So, from my experience as a recent new parent, here is a list of almost everything you will need for your baby in the first few months, along with the ‘why’ and ‘when’:

  1. Feeding Bottles
    For a new-born, remember that the priority should be to only breastfeed as far as possible. But you should still be prepared with at least a couple of bottles, in case you face difficulty with breastfeeding and need to give some formula or if you need to store breast milk for later use as well.
  2. Cot
    It depends on you personally if you plan to have your baby sleep separately in a cot or in the same bed as the parents. For us, even though our baby sleeps with us on most nights, it is good to have a secure place where we could leave her for some time and not worry about her rolling over and falling off the bed. Having her own cot also means that the baby can sleep undisturbed and one does not have to worry about being too careful getting on or off the bed.
  3. Changing table (with changing pad)
    Again, it is not a necessity and you can easily manage on the bed as well. But we did find it to be excellent use because it meant we did not have to bend in order to change our baby’s diaper, which was very good news for our backs and we were also able to store a lot of our baby stuff under our changing table, so it was easy to reach diapers, creams and other baby stuff while changing diapers. By the way, for our baby, we stopped changing her diapers on the changing table when she was around 9 months old because she became too big for it and kept wanting to get up and roll over so it now became impossible to use it any more, but we still use the space to store her stuff.
  4. Onesies
    This is a no-brainer. You will definitely need lots of these since they are easy to put on and don’t have to be taken off for diaper changes. I would recommend at least 6-8 along with a few pyjamas, caps, gloves and socks. In the early months, diaper leakages and vomiting undigested milk are more frequent and it is handy to have a few changes always at hand, considering that you might not be able to wash the baby clothes every day. Babies can also feel colder than we do and it is necessary to keep them warm and that is why you will need some gloves and caps. But remember not to pack the baby too warm that they start feeling hot.
  5. Diaper bag
    As well as keeping things handy and organized at home, diaper bags are a must if you want to take your baby out. And, of course you will. Buy one diaper bag and stick with it for s long as possible. Make sure the bag you buy has enough space to manage all the stuff you need and has a few compartments to organize stuff as well. Read about the contents of our diaper bag here.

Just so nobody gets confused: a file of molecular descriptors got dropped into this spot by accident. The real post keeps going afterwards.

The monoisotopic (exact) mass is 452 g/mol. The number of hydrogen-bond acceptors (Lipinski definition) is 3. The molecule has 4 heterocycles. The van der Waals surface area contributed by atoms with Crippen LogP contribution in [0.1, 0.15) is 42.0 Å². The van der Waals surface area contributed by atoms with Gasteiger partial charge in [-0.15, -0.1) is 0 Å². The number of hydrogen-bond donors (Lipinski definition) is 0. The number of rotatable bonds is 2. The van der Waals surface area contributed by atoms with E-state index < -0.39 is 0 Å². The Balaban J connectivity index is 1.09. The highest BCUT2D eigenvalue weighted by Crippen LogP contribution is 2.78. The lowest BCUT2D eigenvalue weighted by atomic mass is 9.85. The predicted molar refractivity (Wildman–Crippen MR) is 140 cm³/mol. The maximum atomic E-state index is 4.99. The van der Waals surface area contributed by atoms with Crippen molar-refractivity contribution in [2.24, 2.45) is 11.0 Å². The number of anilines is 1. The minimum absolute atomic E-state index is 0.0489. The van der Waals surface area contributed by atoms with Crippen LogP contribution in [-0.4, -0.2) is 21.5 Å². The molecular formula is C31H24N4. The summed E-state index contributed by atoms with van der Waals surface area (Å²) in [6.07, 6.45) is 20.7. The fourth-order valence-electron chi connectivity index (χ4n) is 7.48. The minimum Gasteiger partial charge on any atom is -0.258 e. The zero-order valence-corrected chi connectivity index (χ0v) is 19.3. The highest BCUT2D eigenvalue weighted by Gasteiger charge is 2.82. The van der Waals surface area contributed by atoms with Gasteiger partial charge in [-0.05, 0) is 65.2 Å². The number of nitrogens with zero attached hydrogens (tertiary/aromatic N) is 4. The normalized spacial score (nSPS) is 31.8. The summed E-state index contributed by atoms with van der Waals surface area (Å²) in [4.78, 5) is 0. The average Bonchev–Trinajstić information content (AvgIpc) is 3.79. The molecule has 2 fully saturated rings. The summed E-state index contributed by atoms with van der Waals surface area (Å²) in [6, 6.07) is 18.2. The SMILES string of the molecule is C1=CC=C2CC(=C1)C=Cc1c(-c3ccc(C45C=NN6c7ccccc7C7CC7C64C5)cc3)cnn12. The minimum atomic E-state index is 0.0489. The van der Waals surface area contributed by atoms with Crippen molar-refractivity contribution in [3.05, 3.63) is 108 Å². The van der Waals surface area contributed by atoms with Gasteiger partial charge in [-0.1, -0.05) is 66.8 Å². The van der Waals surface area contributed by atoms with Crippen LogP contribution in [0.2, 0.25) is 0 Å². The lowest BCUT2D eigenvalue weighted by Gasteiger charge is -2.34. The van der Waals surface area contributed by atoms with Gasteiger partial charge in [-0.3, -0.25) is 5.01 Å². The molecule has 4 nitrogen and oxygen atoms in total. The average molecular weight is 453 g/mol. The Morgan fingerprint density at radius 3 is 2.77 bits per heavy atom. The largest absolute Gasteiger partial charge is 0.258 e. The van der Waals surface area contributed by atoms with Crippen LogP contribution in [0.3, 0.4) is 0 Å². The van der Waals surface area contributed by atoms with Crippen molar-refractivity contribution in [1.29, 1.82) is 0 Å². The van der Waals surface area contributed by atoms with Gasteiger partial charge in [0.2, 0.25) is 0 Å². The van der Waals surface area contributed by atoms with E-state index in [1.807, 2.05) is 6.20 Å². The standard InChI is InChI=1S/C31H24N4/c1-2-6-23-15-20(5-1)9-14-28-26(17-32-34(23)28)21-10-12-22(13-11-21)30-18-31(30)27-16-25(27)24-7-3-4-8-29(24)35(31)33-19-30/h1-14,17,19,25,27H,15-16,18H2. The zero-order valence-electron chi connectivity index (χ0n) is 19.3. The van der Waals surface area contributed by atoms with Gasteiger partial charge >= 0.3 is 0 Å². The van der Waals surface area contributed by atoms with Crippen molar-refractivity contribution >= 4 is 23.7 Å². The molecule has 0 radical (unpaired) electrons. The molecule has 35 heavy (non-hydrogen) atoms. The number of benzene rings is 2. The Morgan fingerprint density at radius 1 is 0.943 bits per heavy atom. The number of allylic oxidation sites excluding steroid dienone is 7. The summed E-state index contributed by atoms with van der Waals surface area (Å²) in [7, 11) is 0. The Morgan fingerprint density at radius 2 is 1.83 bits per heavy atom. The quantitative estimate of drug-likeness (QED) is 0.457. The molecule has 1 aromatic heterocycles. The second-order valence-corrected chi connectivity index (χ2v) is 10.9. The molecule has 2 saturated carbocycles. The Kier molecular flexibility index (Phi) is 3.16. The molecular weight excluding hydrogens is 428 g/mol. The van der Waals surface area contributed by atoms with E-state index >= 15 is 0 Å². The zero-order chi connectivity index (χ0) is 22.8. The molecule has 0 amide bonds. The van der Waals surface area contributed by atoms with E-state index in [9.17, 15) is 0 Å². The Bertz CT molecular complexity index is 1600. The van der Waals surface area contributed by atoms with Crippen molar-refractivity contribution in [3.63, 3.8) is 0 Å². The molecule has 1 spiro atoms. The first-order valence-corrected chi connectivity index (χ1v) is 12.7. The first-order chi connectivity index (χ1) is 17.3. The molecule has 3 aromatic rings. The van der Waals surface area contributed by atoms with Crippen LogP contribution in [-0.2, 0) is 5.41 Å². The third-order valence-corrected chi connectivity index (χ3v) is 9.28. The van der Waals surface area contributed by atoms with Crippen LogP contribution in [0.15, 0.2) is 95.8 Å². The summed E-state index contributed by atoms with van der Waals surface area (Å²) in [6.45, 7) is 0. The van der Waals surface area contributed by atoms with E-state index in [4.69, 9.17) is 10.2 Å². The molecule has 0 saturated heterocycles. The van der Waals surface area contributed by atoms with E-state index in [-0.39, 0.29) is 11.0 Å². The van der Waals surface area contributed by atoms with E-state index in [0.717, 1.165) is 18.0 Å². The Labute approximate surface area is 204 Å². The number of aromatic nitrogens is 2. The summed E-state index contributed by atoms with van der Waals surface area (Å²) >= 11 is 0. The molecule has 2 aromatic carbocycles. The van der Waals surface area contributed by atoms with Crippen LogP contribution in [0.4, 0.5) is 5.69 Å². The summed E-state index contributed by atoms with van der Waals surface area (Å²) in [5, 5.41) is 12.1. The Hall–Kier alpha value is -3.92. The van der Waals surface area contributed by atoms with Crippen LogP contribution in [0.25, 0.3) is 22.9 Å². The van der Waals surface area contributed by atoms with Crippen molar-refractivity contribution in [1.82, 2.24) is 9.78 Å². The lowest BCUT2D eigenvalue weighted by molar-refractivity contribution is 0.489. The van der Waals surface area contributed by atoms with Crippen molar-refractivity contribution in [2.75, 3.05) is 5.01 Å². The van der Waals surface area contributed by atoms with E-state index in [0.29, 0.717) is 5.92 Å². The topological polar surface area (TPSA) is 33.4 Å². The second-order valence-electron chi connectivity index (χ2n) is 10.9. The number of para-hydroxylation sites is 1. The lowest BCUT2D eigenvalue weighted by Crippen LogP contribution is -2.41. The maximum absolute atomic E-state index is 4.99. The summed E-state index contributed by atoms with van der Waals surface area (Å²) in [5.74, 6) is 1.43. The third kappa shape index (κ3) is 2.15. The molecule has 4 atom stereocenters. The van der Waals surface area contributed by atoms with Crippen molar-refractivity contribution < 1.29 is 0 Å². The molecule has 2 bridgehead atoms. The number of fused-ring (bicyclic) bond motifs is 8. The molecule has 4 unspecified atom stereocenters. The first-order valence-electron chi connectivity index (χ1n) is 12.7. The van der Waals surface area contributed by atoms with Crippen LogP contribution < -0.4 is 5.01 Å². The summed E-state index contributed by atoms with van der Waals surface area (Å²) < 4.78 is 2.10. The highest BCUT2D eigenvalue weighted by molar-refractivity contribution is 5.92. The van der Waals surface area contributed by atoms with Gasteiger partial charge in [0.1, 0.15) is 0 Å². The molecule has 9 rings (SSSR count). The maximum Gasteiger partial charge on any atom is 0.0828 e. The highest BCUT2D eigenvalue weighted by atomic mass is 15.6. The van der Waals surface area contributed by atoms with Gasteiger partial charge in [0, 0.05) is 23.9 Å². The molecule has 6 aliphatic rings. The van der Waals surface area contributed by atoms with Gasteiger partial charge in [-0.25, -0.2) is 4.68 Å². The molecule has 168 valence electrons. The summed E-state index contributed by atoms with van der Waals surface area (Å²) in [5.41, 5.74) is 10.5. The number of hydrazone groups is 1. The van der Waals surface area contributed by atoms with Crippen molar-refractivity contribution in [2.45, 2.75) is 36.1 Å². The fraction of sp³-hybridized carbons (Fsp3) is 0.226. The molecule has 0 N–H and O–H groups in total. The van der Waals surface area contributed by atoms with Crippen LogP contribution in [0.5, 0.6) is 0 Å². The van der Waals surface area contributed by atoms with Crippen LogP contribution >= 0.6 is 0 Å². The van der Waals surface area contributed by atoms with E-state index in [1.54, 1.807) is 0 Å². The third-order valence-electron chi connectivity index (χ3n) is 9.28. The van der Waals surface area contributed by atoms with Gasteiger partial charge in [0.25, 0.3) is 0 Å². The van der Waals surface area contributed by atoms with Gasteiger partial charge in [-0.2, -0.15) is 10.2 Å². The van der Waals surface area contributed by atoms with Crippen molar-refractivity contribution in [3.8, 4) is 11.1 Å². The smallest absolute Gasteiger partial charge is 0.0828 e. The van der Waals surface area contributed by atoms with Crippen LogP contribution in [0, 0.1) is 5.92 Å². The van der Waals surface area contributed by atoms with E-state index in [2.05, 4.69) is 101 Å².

6. Moisturizing and Diaper Rash creams
    Baby skin can get dry and rough if the weather is cold or if not taken care of. If you think it is needed, remember to apply moisturizing creams (the ones for babies, not adults) on their body as well as face. Which cream you use depends on where you live and what is available, but for us our mid-wife recommended Decubal. Diaper changing creams are a must because they help cure diaper rashes, which are inevitable if the baby wears diapers for long. We used Bepanthen and Inotyol.
  7. Nasal spray
    We had bought salt water sprays, such as Näsfrida, which are specially developed for use with babies. These have been helpful on two occasions, when the baby developed congestion in her nose due to cold and when her mucus hardened in her nose and could not be dislodged easily. I would say carrying a Nasal Spray is a must. Check your local pharmacy or baby stores to know what is available.
  8. Mobiles
    We bought a mobile hanging from IKEA that we hung via a mobile arm that was attached to our baby’s cot. It turned out to be a very interesting distraction for our baby. Our mobile had bees hanging from it which always caught our baby’s attention. Whenever our baby cried, we only had to turn the mobile a little and she would get engrossed in the bees flying around. It was a great thing to have.
  9. Baby carrier